It’s 1808, and on a farm just outside Philadelphia, the frontier consumes the thoughts of Susanna Cox (Anne Veal), an indentured servant.
Signature commissioned playwright Bathsheba Doran to tell the story of what happens when the open promise of America clashes with certain ugly truths about Americans. The real Susanna Cox was put to death by the state of Pennsylvania in 1809 for the crime of infanticide. Her tale is uniquely American, involving all our national obsessions: sexuality, class, gender roles, the search for national identity, and, most of all, the insidious, hypocritical piety coded into our cultural DNA ever since the first boatload of buckle-shoed Jesus-freaks landed at Plymouth.
That’s a lot of big ideas, which is pretty much the problem. Doran is particularly deft at constructing dialogue filled with small, characterizing moments to elucidate her themes. But because those moments never quite cohere, the script fails to step fully out of the world of big ideas, and a lack of visceral, empathetic humanness persists.
At Signature, it’s left to the director and the performers to enrich the thematically lush but dramatically thin proceedings with emotional nuance. And that, with very little fuss, is exactly what they proceed to do.
Joe Calarco’s sensitive direction and strong, finely shaded performances from the cast serve to round out most of the script’s unfinished edges. Everything in the production, from the simple, minimalist intimacy of James Kronzer’s set to the shadows that slant across Signature’s small Ark stage, is marked by an admirable subtlety and restraint.
Case in point: There’s a scene about midway through in which Susanna takes a series of brutal steps to get rid of her pregnancy while, across the stage, a chaplain (Stephen Patrick Martin) delivers a pious sermon to his flock on the cruelty of man. As written, the juxtaposition is so literal it seems pushy, and Calarco knows it. So he and the actor have created a chaplain who is less fire-and-brimstone and more peaches-and-cream: gentle, soft-spoken, and humane. The choice transforms what would otherwise be a screed into something surprisingly compassionate and revelatory.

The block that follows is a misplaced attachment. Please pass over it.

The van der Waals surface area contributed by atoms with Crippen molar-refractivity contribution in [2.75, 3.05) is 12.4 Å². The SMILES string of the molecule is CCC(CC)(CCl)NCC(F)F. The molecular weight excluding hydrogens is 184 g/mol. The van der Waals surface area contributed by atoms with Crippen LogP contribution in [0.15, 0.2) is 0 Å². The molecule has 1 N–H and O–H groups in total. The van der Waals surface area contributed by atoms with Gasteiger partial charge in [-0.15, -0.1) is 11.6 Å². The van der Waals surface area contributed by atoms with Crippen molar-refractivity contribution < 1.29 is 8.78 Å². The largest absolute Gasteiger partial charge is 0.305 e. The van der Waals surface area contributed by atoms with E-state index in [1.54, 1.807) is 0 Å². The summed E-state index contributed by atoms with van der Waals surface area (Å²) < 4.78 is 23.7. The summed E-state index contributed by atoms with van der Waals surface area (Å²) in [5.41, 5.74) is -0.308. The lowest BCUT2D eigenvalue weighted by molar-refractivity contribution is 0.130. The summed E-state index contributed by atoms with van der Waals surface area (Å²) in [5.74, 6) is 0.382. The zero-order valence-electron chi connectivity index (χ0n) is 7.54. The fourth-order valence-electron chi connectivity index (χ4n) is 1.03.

Similarly, Elizabeth (Vanessa Lock), the female head of the household that employs Susanna, is saddled with many lines that could—and, in any other production, likely would—paint the woman as a prim, humorless caricature. But Lock’s line readings are so nuanced and utterly real that she defies the script’s attempts to flatten her. In fact, she earns every laugh she gets, often with little more than a shift in the tone of her voice. In her skilled hands, a not particularly yuk-worthy line like “And from that day on, nothing at all worked out as I thought it would” absolutely kills.
It’s not until the play’s closing moments that you realize your emotional involvement is not where it should be: The ballad sung so mournfully by the cast should be more haunting, Susanna’s last moments more wrenching. From the earliest scenes, Doran’s contemplative script and Calarco’s thoughtful, undemonstrative direction have engaged the mind but not the gut. Nest ends up a very pretty creation that’s unnervingly cool to the touch.